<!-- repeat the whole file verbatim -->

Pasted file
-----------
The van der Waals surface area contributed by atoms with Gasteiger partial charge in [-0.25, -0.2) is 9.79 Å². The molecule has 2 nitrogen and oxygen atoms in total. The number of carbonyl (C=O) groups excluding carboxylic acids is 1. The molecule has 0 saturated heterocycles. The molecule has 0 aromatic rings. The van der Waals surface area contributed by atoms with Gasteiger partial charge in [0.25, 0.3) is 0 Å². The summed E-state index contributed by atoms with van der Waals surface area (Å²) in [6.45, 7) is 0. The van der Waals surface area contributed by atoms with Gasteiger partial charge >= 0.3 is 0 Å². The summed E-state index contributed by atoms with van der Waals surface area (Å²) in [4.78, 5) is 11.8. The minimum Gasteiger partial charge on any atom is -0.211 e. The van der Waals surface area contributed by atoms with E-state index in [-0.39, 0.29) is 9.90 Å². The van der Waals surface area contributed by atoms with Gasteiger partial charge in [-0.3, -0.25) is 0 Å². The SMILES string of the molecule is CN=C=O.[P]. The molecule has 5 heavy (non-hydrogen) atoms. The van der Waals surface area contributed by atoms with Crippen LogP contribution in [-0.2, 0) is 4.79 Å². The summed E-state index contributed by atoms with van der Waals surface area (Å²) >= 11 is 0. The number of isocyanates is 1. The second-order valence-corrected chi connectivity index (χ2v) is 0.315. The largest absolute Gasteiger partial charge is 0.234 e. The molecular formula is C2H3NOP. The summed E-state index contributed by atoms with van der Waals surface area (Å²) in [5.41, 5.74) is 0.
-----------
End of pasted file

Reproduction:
The van der Waals surface area contributed by atoms with Gasteiger partial charge in [-0.25, -0.2) is 9.79 Å². The molecule has 2 nitrogen and oxygen atoms in total. The number of carbonyl (C=O) groups excluding carboxylic acids is 1. The molecule has 0 saturated heterocycles. The molecule has 0 aromatic rings. The van der Waals surface area contributed by atoms with Gasteiger partial charge in [0.25, 0.3) is 0 Å². The summed E-state index contributed by atoms with van der Waals surface area (Å²) in [6.45, 7) is 0. The van der Waals surface area contributed by atoms with Gasteiger partial charge >= 0.3 is 0 Å². The summed E-state index contributed by atoms with van der Waals surface area (Å²) in [4.78, 5) is 11.8. The minimum Gasteiger partial charge on any atom is -0.211 e. The van der Waals surface area contributed by atoms with E-state index in [-0.39, 0.29) is 9.90 Å². The van der Waals surface area contributed by atoms with Gasteiger partial charge in [-0.3, -0.25) is 0 Å². The SMILES string of the molecule is CN=C=O.[P]. The molecule has 5 heavy (non-hydrogen) atoms. The van der Waals surface area contributed by atoms with Crippen LogP contribution in [-0.2, 0) is 4.79 Å². The summed E-state index contributed by atoms with van der Waals surface area (Å²) >= 11 is 0. The number of isocyanates is 1. The second-order valence-corrected chi connectivity index (χ2v) is 0.315. The largest absolute Gasteiger partial charge is 0.234 e. The molecular formula is C2H3NOP. The summed E-state index contributed by atoms with van der Waals surface area (Å²) in [5.41, 5.74) is 0.